Virginia Parents Fought Back. Will Louisianans Do The Same?
Updated: May 19
Virginia’s gubernatorial race was dominated by a single issue: education. From the outset of the race, local fights over school curriculum, easing of academic standards, shut-downs, and mask mandates were front and center, with school board members even facing recalls in the suburban D.C. suburb of Loudoun County. Those debates evolved over the last several months, to a broader theme of parental involvement in local school decisions: First, failed Gubernatorial candidate Terry McAullife declared in a debate “I don’t think parents should be telling schools what they should teach”. Then came the now infamous National School Boards Association letter, and subsequent U.S. Justice Department memo going after parents who had become increasingly vocal at local school board meetings. The focus on parental involvement in schools intensified when it was revealed that one of the instances of violent parents cited by the NSBA involved a father in Loudoun County, VA confronting the school board over what appears to be a cover-up of sexual assault of his daughter, by a transgender student in the female bathroom, sparking outrage across the country. Last night in Virginia, parents made clear they will no longer be shut out of decisions made by local school boards, with Glenn Youngkin and other candidates winning up and down the ballot with a message of “parents matter”.
While many state school board associations have since disavowed or left the NSBA, including the Louisiana School Board Association, the debate over parental involvement should continue in Louisiana and across the country. While Louisiana school boards have not had as many high-profile incidents as those in Virginia, the public education swamp, led by the LSBA and Louisiana Association of School Superintendents have shown the same embrace of progressive ideology and disdain for parental involvement. As we covered in July, the LSBA claims it has “supported progressive school legislation” and even distributed the National School Boards Association’s “Transgender Students in Schools” guide, which calls for allowing biologically male students to use the female restrooms, compete in female sports, and even share rooms with biological females on overnight trips- without informing parents. While the LSBA has since tried to cover this up, we have the receipts. We also went over the LSBA’s advocacy against parental choice in schools and against allowing parents, families, and taxpayers the ability to access information about how local public schools are spending their financial resources by killing an effort to subject school boards to the Louisiana Checkbook.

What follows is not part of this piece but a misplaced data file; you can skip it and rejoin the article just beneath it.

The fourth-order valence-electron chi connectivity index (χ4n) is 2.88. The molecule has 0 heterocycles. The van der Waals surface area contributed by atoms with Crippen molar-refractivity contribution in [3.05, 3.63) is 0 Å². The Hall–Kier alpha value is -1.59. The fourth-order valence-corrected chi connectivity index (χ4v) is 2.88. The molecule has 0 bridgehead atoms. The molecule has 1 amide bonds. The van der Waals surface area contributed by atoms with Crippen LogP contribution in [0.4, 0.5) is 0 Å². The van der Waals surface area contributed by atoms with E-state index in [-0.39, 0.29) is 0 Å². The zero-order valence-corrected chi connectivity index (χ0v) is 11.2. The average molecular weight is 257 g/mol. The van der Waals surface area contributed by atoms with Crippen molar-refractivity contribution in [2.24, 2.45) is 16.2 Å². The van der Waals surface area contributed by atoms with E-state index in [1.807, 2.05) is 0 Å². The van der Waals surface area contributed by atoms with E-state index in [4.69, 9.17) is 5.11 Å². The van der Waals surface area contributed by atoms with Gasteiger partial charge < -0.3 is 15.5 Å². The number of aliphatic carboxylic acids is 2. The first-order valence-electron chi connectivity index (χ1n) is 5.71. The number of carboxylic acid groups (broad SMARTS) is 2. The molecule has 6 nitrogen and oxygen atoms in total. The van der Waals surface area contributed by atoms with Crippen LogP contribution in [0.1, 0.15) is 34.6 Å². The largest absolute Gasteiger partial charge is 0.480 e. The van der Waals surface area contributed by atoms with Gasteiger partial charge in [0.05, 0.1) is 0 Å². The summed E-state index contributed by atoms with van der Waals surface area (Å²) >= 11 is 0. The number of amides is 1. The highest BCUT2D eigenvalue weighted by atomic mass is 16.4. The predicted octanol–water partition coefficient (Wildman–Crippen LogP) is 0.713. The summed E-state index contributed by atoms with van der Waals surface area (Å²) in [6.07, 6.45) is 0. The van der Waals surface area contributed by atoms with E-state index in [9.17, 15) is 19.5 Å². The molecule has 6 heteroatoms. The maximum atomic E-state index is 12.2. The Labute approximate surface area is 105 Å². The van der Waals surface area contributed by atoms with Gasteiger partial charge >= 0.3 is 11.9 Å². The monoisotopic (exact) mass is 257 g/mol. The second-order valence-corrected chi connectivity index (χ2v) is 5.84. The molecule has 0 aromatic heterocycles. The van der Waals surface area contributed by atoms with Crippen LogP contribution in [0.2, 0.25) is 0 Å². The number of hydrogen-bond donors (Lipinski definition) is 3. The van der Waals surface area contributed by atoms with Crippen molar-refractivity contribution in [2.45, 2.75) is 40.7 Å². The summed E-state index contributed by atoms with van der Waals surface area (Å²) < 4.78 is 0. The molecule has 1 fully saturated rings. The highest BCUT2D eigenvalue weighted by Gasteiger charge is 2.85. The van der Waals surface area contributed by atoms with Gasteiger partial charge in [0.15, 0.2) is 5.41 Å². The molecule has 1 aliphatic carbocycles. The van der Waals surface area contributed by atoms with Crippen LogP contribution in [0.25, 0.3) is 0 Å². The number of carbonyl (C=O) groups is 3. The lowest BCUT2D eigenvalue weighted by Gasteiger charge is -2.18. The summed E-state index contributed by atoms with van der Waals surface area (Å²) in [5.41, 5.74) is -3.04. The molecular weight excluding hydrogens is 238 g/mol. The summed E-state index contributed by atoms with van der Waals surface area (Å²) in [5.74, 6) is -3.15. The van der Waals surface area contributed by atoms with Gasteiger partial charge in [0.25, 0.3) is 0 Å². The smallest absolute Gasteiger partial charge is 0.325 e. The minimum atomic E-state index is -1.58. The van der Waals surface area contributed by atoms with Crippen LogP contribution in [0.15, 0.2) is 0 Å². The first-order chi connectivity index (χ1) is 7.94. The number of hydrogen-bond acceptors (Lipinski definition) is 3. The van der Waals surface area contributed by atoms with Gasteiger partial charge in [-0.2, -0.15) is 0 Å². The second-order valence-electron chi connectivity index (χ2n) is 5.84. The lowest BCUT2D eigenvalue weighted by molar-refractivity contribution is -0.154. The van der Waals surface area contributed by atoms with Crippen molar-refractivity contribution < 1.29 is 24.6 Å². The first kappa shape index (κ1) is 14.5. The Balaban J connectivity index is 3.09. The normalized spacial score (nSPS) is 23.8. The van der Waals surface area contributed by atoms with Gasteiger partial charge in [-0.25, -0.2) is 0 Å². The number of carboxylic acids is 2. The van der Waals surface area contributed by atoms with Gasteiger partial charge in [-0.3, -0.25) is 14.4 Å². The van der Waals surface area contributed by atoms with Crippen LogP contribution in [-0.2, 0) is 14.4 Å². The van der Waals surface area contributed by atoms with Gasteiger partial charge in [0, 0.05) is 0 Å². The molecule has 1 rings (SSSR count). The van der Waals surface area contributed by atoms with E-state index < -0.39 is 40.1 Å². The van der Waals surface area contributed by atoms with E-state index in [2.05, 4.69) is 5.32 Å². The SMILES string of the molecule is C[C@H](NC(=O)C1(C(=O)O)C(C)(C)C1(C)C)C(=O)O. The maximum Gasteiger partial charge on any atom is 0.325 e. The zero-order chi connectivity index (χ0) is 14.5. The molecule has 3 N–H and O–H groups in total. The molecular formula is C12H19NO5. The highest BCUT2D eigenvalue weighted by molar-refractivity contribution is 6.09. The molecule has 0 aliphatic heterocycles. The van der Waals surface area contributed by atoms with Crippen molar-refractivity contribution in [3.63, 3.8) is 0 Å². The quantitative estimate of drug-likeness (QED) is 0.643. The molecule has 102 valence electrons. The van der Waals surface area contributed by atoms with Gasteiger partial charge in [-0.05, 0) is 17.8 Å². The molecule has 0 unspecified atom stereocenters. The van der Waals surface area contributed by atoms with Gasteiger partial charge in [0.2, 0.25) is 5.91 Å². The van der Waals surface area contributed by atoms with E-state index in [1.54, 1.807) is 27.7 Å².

Since our piece in July, the Louisiana School Boards Association has continued to argue for less data and transparency for parents. As the debate over school accountability scores raged before the Board of Elementary and Secondary Education, the LSBA aggressively fought not only against using normal school letter grades for the 2020-2021 school year, they even fought against a plan to make some of the data and scores that go into the letter grade process available. Parents, taxpayers, and students deserve all the data they can get to determine the educational performance of their schools- and the Louisiana School Boards Association fought them, with LSBA Executive Director Janet Pope saying “There is little debate that student outcomes were influenced...but everyone’s focus should be moving our student’s forward.” If we know student outcomes were influenced, why should parents not be able to access data to show just how much decline there was?
Perhaps the answer to that question was best explained by Michael Faulk, the Executive Director of the Louisiana Association of School Superintendents. In explaining his organization’s opposition to the release of data and scores, Faulk told BESE of the dangers of too much data: “Consequences we’re looking at- the Contracts with principals performance objectives, contracts with supervisors’ performance objectives, contracts with superintendents’ performance objectives”. Faulk spent a lot of time talking about contracts for school leaders, and the superintendents he represents. Missing from his remarks? Any discussion of the impact of denying data to parents, taxpayers, and students. The Advocate even called out the LSBA and Louisiana Association of School Superintendents, saying “The discussion about the school performance scores was a case of superintendents and local school board members again taking aim at anything that smacks of measurement of the success — or failure — of public education.”
We couldn’t agree more.